Left: Pyongyang, the North Korean capital, is listed on an electronic display board as a final destination at Yongsan Station in Seoul on June 3 during a special event commemorating a pastor, Moon Ik-hwan, who dedicated his life to the reunification of the two Koreas. Right: A special Seoul-Pyongyang ticket issued for the June 3 event. [YONHAP]
Economic benefits

“If railways between the two Koreas and China are connected, it will lead to a dramatic increase in total trade volume with China because of a reduction in time and costs to deliver goods, though it is hard to estimate how much it will increase at this point,” said Cheong Seong-chang, a senior researcher at the Sejong Institute in Seoul specializing in North Korea affairs.

“The South could also benefit from receiving some trade goods from China’s Dalian Port via re-connected railways, since the Dalian Port has reached its maximum capacity for exports,” Cheong said. “If we could receive China’s goods via an envisioned trans-Korea rail system to export from ports here, it will offer an opportunity for the South Korean shipping businesses.”

In President Moon’s Liberation Day speech on Aug. 15, he said it was his “goal” to hold groundbreaking ceremonies for reconnecting railroads and roads between the two Koreas by the year’s end, describing such reconnections as the “beginning of mutual prosperity.”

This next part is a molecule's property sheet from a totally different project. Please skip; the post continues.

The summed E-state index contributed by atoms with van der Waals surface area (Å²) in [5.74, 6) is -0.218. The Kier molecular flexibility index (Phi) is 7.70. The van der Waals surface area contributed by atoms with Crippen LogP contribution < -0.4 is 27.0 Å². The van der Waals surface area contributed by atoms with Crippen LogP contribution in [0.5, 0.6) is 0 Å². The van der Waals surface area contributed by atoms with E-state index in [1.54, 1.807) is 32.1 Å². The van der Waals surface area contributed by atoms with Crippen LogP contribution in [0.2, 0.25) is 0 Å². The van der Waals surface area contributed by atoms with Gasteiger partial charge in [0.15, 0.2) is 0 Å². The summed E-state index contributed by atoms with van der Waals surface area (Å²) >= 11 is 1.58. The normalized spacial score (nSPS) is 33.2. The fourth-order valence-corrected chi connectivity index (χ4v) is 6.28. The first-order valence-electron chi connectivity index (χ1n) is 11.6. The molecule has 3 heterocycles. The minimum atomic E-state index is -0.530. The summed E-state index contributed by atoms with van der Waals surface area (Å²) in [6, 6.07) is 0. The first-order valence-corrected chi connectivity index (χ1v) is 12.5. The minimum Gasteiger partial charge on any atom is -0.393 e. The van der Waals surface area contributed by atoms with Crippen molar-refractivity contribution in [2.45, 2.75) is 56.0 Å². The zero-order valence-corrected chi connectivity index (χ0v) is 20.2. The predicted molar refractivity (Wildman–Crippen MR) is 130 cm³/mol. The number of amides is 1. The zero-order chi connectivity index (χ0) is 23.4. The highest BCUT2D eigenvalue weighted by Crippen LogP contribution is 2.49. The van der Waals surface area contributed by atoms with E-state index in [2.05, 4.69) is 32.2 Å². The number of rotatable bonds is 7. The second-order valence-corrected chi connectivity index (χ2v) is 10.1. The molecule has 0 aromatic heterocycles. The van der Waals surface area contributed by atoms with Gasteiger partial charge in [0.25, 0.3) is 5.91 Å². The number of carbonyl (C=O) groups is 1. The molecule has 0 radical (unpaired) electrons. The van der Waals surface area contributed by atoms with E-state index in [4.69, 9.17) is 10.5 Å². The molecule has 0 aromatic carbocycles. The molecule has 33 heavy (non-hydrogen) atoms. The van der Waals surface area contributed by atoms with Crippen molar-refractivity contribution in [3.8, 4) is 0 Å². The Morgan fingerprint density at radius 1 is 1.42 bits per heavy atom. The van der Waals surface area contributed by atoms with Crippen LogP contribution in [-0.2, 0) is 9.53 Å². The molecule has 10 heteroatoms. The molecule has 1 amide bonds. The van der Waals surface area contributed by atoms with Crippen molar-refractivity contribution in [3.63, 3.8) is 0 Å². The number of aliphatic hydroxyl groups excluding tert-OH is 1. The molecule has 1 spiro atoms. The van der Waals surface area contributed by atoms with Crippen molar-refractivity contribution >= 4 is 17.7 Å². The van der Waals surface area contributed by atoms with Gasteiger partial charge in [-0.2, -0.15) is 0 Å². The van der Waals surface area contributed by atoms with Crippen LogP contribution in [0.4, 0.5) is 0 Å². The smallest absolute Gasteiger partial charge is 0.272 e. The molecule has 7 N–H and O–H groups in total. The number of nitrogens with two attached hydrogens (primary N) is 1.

At a high-level meeting on Oct. 15, South and North Korea agreed to hold the ceremony between late November and early December. The two sides also agreed to jointly examine railways along the Yellow Sea from late this month and kick off similar work on railways along the East Sea from early November.

Cheong of the Sejong Institute said if such an inter-Korean railway project was realized, it would present a huge economic boon for far-flung Chinese, Mongolian and Russian cities as well.

South Korea, he said, could see “a huge increase in the number of Chinese tourists” getting off trains at Seoul Station, whose spending will be a fillip to the local economy.

China’s Liaoning, Jilin and Heilongjiang provinces and areas spanning far-east Russia and the inner eastern region of Mongolia, which the re-connected railway lines will give access to, are home to nearly 120 million people and are rich in natural resources such as natural gas.

Experts estimate the cost of freight transport between South Korea and China, Russia and other countries in the Eurasian region could be cut as much as four times with new rail systems. Transporting goods via train is much more efficient and time-saving than by freight ship.

Na Hee-sung, a senior researcher at the Korea Railroad Research Institute (KRRI), estimated in a research paper published by the Korea Development Institute in 2014 that 20 to 30 million tons of freight per year could be carried along the Gyeongui Line, which would run from Gaesong to Pyongyang to Sinuiju. For the Donghae Line, he estimated approximately 10 to 20 million tons of freight could be transported per year by 2030.


Many hurdles remain for a trans-Korea railway project to become any kind of reality. Most immediately, South Korean and United Nations sanctions prohibiting the supply of capital into or investments to North Korea must be lifted and, presumably, that requires Pyongyang to make real its denuclearization commitment. Other nations such as the U.S. and Japan have their own sanctions on the North.